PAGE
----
There are a number of crime writers who were once involved in law enforcement and its associated professions. Some of these writers are my particular favourites including Jorn Lier Horst and Mari Hannah. Darryl Donaghue is a former detective who changed career to enable him to write his first crime novel. A Journal of Sin is a solid debut set in the south of England featuring as its protagonist a happily married police detective.
A village Catholic priest is found murdered leaving behind a journal featuring his parishioners’ confessions. The village is cut off following a storm and PC Sarah Gladstone is forced to use her investigative skills with little support or experience to find the killer.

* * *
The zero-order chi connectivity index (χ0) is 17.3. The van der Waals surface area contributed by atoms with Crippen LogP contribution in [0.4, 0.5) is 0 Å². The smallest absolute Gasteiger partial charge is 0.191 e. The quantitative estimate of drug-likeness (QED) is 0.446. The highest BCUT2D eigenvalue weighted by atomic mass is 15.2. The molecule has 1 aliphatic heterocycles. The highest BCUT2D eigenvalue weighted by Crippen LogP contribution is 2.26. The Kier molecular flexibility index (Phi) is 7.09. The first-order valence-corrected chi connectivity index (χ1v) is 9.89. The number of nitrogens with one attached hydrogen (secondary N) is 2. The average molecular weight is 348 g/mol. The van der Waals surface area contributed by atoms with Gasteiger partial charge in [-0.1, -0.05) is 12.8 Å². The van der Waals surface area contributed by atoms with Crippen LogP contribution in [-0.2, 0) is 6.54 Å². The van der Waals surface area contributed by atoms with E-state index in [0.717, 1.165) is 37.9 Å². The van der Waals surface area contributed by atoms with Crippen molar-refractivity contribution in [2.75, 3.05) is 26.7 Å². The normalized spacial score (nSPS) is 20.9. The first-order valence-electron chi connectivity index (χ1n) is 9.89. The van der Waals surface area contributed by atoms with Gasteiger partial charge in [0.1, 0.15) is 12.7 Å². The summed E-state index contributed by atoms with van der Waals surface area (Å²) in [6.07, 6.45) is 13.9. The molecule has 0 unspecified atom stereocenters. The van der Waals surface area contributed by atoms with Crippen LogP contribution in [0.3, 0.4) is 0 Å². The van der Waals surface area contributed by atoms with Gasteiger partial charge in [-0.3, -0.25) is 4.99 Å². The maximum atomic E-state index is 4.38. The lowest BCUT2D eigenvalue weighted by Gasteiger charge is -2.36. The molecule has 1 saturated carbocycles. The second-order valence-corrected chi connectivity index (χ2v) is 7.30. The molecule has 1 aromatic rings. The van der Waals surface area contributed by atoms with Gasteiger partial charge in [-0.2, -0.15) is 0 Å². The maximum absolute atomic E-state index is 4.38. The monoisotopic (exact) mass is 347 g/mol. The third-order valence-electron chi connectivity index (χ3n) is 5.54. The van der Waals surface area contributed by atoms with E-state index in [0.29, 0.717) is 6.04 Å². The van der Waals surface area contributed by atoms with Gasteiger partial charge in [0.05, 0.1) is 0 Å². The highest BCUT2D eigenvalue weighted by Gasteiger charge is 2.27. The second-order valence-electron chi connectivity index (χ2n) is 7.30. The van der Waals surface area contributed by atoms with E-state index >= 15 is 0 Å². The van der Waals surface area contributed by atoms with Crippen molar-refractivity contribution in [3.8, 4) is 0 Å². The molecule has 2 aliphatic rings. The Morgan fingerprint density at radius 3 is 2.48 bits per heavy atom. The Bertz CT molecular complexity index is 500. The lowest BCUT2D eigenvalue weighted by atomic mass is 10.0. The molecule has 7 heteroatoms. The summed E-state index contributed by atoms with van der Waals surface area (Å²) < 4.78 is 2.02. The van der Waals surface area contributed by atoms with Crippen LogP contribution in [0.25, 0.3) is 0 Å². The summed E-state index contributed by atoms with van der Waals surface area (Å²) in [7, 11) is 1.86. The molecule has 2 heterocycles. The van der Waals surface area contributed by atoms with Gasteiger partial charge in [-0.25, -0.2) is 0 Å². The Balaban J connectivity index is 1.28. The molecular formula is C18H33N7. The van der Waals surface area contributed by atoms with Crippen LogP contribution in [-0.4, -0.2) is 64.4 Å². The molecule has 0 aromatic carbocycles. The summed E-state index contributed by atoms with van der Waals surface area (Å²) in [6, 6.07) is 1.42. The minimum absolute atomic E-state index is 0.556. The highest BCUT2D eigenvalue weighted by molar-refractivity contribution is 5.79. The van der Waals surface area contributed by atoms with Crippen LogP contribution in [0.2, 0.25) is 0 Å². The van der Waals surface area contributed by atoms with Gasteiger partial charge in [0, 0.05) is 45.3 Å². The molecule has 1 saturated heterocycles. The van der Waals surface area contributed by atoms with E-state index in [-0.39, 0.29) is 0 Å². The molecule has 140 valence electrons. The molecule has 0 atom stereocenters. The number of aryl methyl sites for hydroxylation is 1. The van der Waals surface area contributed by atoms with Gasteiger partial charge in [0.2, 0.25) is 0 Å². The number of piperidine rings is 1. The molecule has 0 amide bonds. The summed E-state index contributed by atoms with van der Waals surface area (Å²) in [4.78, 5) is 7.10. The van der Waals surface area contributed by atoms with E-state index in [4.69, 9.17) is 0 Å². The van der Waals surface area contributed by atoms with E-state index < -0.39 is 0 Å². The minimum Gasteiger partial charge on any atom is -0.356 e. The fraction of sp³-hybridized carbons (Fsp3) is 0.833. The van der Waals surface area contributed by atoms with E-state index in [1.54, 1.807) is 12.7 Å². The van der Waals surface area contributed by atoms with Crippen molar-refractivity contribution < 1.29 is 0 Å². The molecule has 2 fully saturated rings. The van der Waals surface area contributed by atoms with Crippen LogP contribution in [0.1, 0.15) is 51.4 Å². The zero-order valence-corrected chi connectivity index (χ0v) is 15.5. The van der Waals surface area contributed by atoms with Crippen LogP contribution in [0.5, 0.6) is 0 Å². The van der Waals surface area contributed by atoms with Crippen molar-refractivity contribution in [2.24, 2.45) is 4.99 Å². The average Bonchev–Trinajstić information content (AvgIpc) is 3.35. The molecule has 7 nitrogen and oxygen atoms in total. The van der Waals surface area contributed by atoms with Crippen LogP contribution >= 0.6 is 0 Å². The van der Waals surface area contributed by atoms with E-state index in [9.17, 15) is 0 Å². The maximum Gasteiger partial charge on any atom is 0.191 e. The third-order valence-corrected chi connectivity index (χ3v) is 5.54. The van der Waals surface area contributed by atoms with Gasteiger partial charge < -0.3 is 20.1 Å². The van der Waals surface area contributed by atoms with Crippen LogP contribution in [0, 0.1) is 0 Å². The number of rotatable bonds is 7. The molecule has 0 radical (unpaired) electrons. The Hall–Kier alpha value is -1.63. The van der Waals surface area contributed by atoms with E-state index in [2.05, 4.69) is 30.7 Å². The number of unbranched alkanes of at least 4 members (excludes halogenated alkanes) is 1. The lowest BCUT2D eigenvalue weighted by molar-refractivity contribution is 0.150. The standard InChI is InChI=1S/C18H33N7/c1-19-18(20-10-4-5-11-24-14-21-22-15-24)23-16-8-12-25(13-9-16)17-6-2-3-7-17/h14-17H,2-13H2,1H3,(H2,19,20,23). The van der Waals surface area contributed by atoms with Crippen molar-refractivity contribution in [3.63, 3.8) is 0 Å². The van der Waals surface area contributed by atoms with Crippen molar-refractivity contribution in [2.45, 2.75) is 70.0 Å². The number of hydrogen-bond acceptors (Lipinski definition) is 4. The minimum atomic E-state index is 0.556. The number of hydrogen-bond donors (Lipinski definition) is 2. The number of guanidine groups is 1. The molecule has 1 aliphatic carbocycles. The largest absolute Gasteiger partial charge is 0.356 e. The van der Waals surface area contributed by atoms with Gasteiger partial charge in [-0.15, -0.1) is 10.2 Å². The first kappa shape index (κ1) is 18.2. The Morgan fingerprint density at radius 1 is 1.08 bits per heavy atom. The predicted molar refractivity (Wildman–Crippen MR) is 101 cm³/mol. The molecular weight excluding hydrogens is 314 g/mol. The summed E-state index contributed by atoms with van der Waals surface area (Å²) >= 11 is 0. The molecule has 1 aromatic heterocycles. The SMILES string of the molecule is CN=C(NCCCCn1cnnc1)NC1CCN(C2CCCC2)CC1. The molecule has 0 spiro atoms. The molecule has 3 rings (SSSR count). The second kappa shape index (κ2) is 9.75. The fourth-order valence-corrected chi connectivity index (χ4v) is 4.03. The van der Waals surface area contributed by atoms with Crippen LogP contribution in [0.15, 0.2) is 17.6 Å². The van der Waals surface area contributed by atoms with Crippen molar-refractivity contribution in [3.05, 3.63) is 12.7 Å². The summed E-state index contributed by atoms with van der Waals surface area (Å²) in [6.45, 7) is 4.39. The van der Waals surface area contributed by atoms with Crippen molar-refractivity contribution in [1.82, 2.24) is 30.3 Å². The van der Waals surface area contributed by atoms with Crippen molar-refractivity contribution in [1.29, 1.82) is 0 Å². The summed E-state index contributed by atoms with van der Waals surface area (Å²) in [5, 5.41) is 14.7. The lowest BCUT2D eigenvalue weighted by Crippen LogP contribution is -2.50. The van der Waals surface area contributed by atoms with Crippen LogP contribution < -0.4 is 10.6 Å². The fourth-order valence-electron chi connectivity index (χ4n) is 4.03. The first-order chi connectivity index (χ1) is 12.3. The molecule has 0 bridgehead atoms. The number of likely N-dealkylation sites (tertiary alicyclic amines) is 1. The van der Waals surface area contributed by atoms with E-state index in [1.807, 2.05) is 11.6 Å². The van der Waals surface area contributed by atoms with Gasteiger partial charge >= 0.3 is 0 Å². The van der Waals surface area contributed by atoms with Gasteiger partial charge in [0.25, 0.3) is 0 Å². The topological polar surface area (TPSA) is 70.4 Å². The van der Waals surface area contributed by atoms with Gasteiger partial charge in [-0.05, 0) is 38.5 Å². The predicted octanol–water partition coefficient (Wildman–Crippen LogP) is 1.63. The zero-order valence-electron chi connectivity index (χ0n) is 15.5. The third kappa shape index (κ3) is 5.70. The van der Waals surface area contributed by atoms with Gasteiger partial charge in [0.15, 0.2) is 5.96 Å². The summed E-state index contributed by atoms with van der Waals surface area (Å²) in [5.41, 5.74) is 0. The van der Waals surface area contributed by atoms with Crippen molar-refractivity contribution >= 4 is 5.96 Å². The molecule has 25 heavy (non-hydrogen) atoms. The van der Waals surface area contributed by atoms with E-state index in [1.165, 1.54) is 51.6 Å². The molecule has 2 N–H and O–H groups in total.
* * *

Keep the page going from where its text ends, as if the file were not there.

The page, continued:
A Journal of Sin‘s greatest strength is the character of inexperienced policewoman, Sarah Galdstone. As well as investigating the case, we also get a fair amount of Sarah’s back story and the calls on her time as a police officer with a family. Donaghue doesn’t let his experience in the police force dominate the narrative. Instead we get an insight into the complexities of an investigation through the eyes of a detective still feeling her way in her profession.
I always enjoy small town settings and Donaghue uses the landscape to his advantage. The elements dominate when you’re out of the city and the use of a flood gives a sense of entrapment that adds drama to the story.
This is clearly the start of a series featuring Sarah Gladstone. Based on this first book, I think Donoghue should go from strength to strength as he draws on his wealth of experience.
Thanks to the author for my review copy.